"Logically, it doesn't make sense to have the Crown prove beyond a reasonable amount of doubt future possibilities," says Jack Quinn, an associate professor of law at the University of Western Ontario.

Should Ottawa go ahead with a case against Thomson and Southam, it will have to do more than show the court a complicated whodunit. It would have to show the court very clearly who it was done to and that would be impossible without very specific evidence, says a lawyer close to the court who asked not to be named.

What's needed, according to those most familiar with Canada's competition policy, is a civil law that takes into account economic and social consequences of gargantuan mergers. Then the government would not have to show proof beyond a reasonable doubt of public detriment, just a balance of probabilities.

In other words, criminal law is the wrong arena to deal with most merger and monopoly cases.

Andre Ouellet, minister of consumer and corporate affairs, says he intends to work for the passage in 1981 of tougher anti-monopoly legislation. "It's our last chance," he says. "We have to act now because if we don't it might be too late."

Determined words, but, ironically, it was the Liberals before their hiatus from office in 1979 who shelved a set of amendments to the Combines Investigation Act that would have given federal officials some powers under civil law.

First proposed in 1977, the anti-monopoly reforms would have included creation of a review tribunal. But the reforms were withdrawn after strenuous protests from the business community. Since 1971, the Combines Investigation Act has been undergoing an overhaul in its other areas of jurisdiction, giving the Crown tougher powers that have resulted in convictions, particularly for misleading advertising.

The reforms Ouellet wants would bring Canadian competition policy closer to that of the United States and United Kingdom where civil law is used. Even if Ouellet's reforms are passed in 1981, by the the time they are tested in the courts it could be years before Canada has any kind of effective competition policy.

After the sale of FP newspapers to Thomson Jan. 30, many in the news business took comfort in thoughts the takeover might mean an infusion of new money and competitive vigor for an ailing newspaper chain, even from a group not noted for editorial expertise or generosity. Such thoughts were naive and the Canadian newspaper industry—had it been willing to look— would have realized the medicine from such a merger was bound to mean severe surgery and amputation.

Because of a furious bidding war, Thomson paid an inflated price for FP, $164 million. Of that, the company would have to realize an after-tax profit of $25 million to make the investment worthwhile. That would have been almost twice what FP earned in its best year in 1974.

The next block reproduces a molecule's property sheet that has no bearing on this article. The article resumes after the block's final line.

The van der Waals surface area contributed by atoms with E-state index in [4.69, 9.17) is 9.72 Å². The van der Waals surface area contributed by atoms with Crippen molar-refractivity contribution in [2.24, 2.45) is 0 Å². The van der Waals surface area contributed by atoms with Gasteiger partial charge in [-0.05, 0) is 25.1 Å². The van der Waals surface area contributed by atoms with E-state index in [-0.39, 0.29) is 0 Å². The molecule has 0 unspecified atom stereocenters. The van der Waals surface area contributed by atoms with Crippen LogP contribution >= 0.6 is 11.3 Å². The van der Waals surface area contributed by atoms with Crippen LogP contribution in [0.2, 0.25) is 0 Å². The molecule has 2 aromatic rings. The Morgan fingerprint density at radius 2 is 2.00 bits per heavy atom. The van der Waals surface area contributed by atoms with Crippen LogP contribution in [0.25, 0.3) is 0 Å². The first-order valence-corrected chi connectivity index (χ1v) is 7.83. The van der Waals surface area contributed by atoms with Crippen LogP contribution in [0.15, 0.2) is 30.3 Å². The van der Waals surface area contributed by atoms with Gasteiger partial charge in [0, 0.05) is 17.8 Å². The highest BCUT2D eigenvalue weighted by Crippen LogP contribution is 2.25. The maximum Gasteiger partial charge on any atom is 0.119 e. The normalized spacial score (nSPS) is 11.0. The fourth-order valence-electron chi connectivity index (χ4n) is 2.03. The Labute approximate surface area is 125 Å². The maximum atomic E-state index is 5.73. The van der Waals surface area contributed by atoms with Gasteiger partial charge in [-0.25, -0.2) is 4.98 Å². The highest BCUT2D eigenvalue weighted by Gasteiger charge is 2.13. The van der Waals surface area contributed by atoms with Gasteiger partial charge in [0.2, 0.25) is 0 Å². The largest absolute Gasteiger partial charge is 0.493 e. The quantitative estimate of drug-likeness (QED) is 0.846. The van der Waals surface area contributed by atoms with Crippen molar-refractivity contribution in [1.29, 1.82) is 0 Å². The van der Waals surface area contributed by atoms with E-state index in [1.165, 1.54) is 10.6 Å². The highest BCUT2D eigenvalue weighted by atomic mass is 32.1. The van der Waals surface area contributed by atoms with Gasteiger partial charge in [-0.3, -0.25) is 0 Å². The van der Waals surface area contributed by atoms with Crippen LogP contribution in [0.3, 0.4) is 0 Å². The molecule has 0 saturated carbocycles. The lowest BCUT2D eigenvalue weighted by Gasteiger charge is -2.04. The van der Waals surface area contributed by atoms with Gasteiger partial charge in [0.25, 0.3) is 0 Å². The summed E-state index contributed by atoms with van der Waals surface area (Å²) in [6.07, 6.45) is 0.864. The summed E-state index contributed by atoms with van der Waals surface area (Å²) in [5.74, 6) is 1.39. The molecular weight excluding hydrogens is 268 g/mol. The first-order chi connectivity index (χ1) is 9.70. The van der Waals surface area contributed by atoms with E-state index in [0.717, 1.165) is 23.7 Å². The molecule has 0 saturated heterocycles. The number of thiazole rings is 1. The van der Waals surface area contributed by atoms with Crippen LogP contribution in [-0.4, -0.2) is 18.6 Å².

In other words, the merger of FP and Thomson, while making business sense to somebody, was bound to be bad news for any one who cared about diversity in Canadian journalism.

Through its consolidation and amputations of the parts it didn't want, Thomson has cut the purchase price by more half for the parts it did want, including The Globe and Mail, a prize that had eluded the Thomson family since the late Roy Thomson lost a bidding war for it in 1955. In other words, Thomson has gone from paying a price considered excessive by most analysts to what amounts to a steal.

In the same fashion that the Toronto Telegram was worth more dead than alive, FP has turned out to be worth more to its new owners dismembered. There's no question the cannibalism of FP would have been an issue before a tribunal since it could have been predicted by anyone owning a calculator and an unclouded mind.

In fact, Ouellet says that had there been a requirement that companies report mergers to the federal government that are likely to create monopolies, Black Wednesday might have been averted.

Ken Thomson, himself, in an interview after the sale of FP, may have provided the most telling commentary on Canada's newspapers and the law.

He said that at some point there is a limit to how many newspapers one man should own. He hasn't reached it yet, he says, but he'll know when he does.

Whether the courts will know by then is another question. 

 

Gordon Mclntosh is a reporter-editor at The Canadian Press in Toronto, and former managing editor of the Woodstock (Ont.) Sentinel-Review.

 

Published in Sources Winter 1980/81